The February 2021 issue of the Liahona provides many messages of hope focused on the topic of incarceration.
In one article, Douglas G. Richens, Church Manager of Prison Ministry, shares a story of when he visited a man named Eric who had been incarcerated for 17 years. Eric prayed often, attended church, and tried to help others learn about the scriptures.
“As we talked, Eric told me how grateful he was for the many Church members who had supported him over the years. He shared his testimony and faith in Jesus Christ. Then, in a whispered voice, he said there were still many days when he felt forgotten and alone. We talked for a while longer, prayed together, and parted as friends. A few hours later, I learned that Eric had passed away,” Richens wrote.
Richens explains that although Eric had a difficult life, what’s important is that he came to know his Heavenly Father and the Savior. He then says the following to those who have been incarcerated:
“The circumstances and choices that led to your incarceration do not need to define your life. You may have made mistakes, large and small. You may have committed a crime once or many times. This is part of your past, but your past does not decide your future. You have the power to make choices that will invite happiness, even during difficult times.”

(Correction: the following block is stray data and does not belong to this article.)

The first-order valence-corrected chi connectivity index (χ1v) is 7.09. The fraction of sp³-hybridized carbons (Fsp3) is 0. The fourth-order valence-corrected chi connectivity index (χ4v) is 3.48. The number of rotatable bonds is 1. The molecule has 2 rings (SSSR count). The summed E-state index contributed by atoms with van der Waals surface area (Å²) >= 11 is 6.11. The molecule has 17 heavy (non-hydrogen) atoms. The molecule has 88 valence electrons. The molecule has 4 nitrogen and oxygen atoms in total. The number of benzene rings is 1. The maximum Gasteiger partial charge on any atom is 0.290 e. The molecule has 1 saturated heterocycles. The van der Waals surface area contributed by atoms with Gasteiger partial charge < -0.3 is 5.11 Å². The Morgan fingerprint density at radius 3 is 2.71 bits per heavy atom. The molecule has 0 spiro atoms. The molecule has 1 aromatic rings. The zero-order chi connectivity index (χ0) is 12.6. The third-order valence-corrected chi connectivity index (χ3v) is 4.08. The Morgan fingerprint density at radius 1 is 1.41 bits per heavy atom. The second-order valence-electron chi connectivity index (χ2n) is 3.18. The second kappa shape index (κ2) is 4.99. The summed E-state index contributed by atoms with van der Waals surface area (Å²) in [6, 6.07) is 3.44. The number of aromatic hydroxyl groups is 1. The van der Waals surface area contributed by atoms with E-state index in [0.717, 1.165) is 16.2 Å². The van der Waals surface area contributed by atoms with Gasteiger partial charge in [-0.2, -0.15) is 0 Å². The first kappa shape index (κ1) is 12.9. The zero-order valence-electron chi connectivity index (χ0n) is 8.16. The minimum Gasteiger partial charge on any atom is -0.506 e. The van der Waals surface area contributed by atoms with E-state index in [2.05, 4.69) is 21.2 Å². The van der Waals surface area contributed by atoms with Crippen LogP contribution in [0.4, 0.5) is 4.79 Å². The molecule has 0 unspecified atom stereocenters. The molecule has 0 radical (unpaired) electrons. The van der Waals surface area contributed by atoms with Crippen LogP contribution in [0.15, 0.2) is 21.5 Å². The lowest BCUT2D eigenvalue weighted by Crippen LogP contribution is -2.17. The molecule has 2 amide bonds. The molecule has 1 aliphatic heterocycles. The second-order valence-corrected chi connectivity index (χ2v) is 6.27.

Richens continues to address those who have been incarcerated by talking about their true identity as children of God. He also discusses developing compassion, shares suggestions for how to parent while incarcerated, and talks about the value of reconnecting with trustworthy friends and changing for the better.
“Remember that any sort of healing—including from addiction, abuse, or other trauma—takes time,” Richens writes. “No matter what your past has been like or how long the road is ahead, your future can be filled with God’s light. The gospel path gives us strength. It brings us comfort. It leads to more happiness in this life and joy in eternity.”
Another article in the Liahona by Marissa Widdison gives suggestions on how to minister to those who are incarcerated. She explains that currently, there are more than 10 million people in jails or prisons worldwide, and that in some nations “as many as half of all citizens have an immediate family member who has been incarcerated.”
The article gives tips on how to safely minister to those who are incarcerated, such as donating items that may be in need at a local prison, treating family members of those who have been incarcerated with respect, and writing uplifting letters while following the direction of the Spirit and maintaining appropriate boundaries.
Read more articles on this topic at ChurchofJesusChrist.org.